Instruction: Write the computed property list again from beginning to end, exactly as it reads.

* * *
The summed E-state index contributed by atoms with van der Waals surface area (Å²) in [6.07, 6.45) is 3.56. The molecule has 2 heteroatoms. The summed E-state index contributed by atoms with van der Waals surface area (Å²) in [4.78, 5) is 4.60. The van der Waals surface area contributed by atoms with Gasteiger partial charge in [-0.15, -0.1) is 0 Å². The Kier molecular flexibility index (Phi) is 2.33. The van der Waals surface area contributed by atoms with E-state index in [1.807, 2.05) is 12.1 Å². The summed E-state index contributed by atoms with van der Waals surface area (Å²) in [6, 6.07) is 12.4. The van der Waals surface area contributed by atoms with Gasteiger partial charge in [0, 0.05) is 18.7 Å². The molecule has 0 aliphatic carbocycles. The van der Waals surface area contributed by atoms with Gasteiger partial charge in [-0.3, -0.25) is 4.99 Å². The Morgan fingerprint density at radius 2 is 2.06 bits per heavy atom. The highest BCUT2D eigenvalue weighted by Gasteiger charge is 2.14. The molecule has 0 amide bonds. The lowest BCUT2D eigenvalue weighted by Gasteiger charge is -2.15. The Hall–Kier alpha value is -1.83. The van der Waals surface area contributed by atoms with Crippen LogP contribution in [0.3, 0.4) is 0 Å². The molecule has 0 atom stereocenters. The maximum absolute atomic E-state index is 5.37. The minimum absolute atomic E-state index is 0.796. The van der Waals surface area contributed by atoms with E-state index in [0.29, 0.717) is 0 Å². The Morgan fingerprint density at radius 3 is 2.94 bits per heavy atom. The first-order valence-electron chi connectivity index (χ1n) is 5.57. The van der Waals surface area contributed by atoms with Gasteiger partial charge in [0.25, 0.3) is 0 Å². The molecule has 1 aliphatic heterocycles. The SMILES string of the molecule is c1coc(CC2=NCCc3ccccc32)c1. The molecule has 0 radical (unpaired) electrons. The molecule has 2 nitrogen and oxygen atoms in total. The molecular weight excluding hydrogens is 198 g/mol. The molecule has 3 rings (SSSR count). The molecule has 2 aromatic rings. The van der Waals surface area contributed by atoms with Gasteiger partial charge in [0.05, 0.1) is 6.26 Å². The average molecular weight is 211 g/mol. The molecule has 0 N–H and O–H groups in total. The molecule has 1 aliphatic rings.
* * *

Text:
The summed E-state index contributed by atoms with van der Waals surface area (Å²) in [6.07, 6.45) is 3.56. The molecule has 2 heteroatoms. The summed E-state index contributed by atoms with van der Waals surface area (Å²) in [4.78, 5) is 4.60. The van der Waals surface area contributed by atoms with Gasteiger partial charge in [-0.15, -0.1) is 0 Å². The Kier molecular flexibility index (Phi) is 2.33. The van der Waals surface area contributed by atoms with E-state index in [1.807, 2.05) is 12.1 Å². The summed E-state index contributed by atoms with van der Waals surface area (Å²) in [6, 6.07) is 12.4. The van der Waals surface area contributed by atoms with Gasteiger partial charge in [0, 0.05) is 18.7 Å². The molecule has 0 aliphatic carbocycles. The van der Waals surface area contributed by atoms with Gasteiger partial charge in [-0.3, -0.25) is 4.99 Å². The Morgan fingerprint density at radius 2 is 2.06 bits per heavy atom. The highest BCUT2D eigenvalue weighted by Gasteiger charge is 2.14. The molecule has 0 amide bonds. The lowest BCUT2D eigenvalue weighted by Gasteiger charge is -2.15. The Hall–Kier alpha value is -1.83. The van der Waals surface area contributed by atoms with Crippen LogP contribution in [0.3, 0.4) is 0 Å². The molecule has 0 atom stereocenters. The maximum absolute atomic E-state index is 5.37. The minimum absolute atomic E-state index is 0.796. The van der Waals surface area contributed by atoms with E-state index in [0.29, 0.717) is 0 Å². The Morgan fingerprint density at radius 3 is 2.94 bits per heavy atom. The first-order valence-electron chi connectivity index (χ1n) is 5.57. The van der Waals surface area contributed by atoms with Gasteiger partial charge in [0.25, 0.3) is 0 Å². The molecule has 1 aliphatic heterocycles. The SMILES string of the molecule is c1coc(CC2=NCCc3ccccc32)c1. The molecule has 0 radical (unpaired) electrons. The molecule has 2 nitrogen and oxygen atoms in total. The molecular weight excluding hydrogens is 198 g/mol. The molecule has 3 rings (SSSR count). The molecule has 2 aromatic rings. The van der Waals surface area contributed by atoms with Gasteiger partial charge in [0.05, 0.1) is 6.26 Å². The average molecular weight is 211 g/mol. The molecule has 0 N–H and O–H groups in total. The molecule has 1 aliphatic rings.